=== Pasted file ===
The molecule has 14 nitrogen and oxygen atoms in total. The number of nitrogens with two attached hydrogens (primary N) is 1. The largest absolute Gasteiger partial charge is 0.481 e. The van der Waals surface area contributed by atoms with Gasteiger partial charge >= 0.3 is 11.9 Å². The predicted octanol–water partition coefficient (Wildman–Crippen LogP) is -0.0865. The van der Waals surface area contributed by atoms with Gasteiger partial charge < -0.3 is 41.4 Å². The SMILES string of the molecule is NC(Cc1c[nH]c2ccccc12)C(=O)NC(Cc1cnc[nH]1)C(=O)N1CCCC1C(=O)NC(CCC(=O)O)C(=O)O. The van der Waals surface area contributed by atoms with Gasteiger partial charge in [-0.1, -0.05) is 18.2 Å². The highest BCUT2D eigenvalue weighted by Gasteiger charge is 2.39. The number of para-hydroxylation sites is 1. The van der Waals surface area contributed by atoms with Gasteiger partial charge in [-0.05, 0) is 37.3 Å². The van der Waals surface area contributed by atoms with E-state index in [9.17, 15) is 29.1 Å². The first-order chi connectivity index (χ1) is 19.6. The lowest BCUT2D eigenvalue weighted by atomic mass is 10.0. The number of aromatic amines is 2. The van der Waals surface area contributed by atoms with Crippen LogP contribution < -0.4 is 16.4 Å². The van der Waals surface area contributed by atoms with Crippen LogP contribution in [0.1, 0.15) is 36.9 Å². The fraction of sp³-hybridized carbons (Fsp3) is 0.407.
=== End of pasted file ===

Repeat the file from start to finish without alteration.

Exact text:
The molecule has 14 nitrogen and oxygen atoms in total. The number of nitrogens with two attached hydrogens (primary N) is 1. The largest absolute Gasteiger partial charge is 0.481 e. The van der Waals surface area contributed by atoms with Gasteiger partial charge >= 0.3 is 11.9 Å². The predicted octanol–water partition coefficient (Wildman–Crippen LogP) is -0.0865. The van der Waals surface area contributed by atoms with Gasteiger partial charge < -0.3 is 41.4 Å². The SMILES string of the molecule is NC(Cc1c[nH]c2ccccc12)C(=O)NC(Cc1cnc[nH]1)C(=O)N1CCCC1C(=O)NC(CCC(=O)O)C(=O)O. The van der Waals surface area contributed by atoms with Gasteiger partial charge in [-0.1, -0.05) is 18.2 Å². The highest BCUT2D eigenvalue weighted by Gasteiger charge is 2.39. The number of para-hydroxylation sites is 1. The van der Waals surface area contributed by atoms with Gasteiger partial charge in [-0.05, 0) is 37.3 Å². The van der Waals surface area contributed by atoms with E-state index in [9.17, 15) is 29.1 Å². The first-order chi connectivity index (χ1) is 19.6. The lowest BCUT2D eigenvalue weighted by atomic mass is 10.0. The number of aromatic amines is 2. The van der Waals surface area contributed by atoms with Crippen LogP contribution < -0.4 is 16.4 Å². The van der Waals surface area contributed by atoms with Crippen LogP contribution in [0.1, 0.15) is 36.9 Å². The fraction of sp³-hybridized carbons (Fsp3) is 0.407.